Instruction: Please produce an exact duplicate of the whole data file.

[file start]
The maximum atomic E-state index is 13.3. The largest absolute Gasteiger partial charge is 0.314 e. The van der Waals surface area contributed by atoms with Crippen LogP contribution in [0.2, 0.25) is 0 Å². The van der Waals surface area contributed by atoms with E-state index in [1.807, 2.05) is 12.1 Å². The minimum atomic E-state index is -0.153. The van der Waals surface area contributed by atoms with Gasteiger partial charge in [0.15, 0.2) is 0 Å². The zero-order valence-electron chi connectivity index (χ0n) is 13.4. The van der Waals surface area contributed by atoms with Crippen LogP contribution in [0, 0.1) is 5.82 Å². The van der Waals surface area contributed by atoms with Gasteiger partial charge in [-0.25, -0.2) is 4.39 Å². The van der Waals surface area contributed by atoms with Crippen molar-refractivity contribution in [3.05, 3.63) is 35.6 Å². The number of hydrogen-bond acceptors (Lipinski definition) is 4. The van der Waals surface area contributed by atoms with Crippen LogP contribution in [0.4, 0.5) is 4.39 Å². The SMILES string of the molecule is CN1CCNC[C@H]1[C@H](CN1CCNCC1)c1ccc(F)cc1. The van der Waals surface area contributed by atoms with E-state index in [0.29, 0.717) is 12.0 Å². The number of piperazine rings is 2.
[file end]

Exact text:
The maximum atomic E-state index is 13.3. The largest absolute Gasteiger partial charge is 0.314 e. The van der Waals surface area contributed by atoms with Crippen LogP contribution in [0.2, 0.25) is 0 Å². The van der Waals surface area contributed by atoms with E-state index in [1.807, 2.05) is 12.1 Å². The minimum atomic E-state index is -0.153. The van der Waals surface area contributed by atoms with Gasteiger partial charge in [0.15, 0.2) is 0 Å². The zero-order valence-electron chi connectivity index (χ0n) is 13.4. The van der Waals surface area contributed by atoms with Crippen LogP contribution in [0, 0.1) is 5.82 Å². The van der Waals surface area contributed by atoms with Gasteiger partial charge in [-0.25, -0.2) is 4.39 Å². The van der Waals surface area contributed by atoms with Crippen molar-refractivity contribution in [3.05, 3.63) is 35.6 Å². The number of hydrogen-bond acceptors (Lipinski definition) is 4. The van der Waals surface area contributed by atoms with Crippen LogP contribution in [0.4, 0.5) is 4.39 Å². The SMILES string of the molecule is CN1CCNC[C@H]1[C@H](CN1CCNCC1)c1ccc(F)cc1. The van der Waals surface area contributed by atoms with E-state index in [0.29, 0.717) is 12.0 Å². The number of piperazine rings is 2.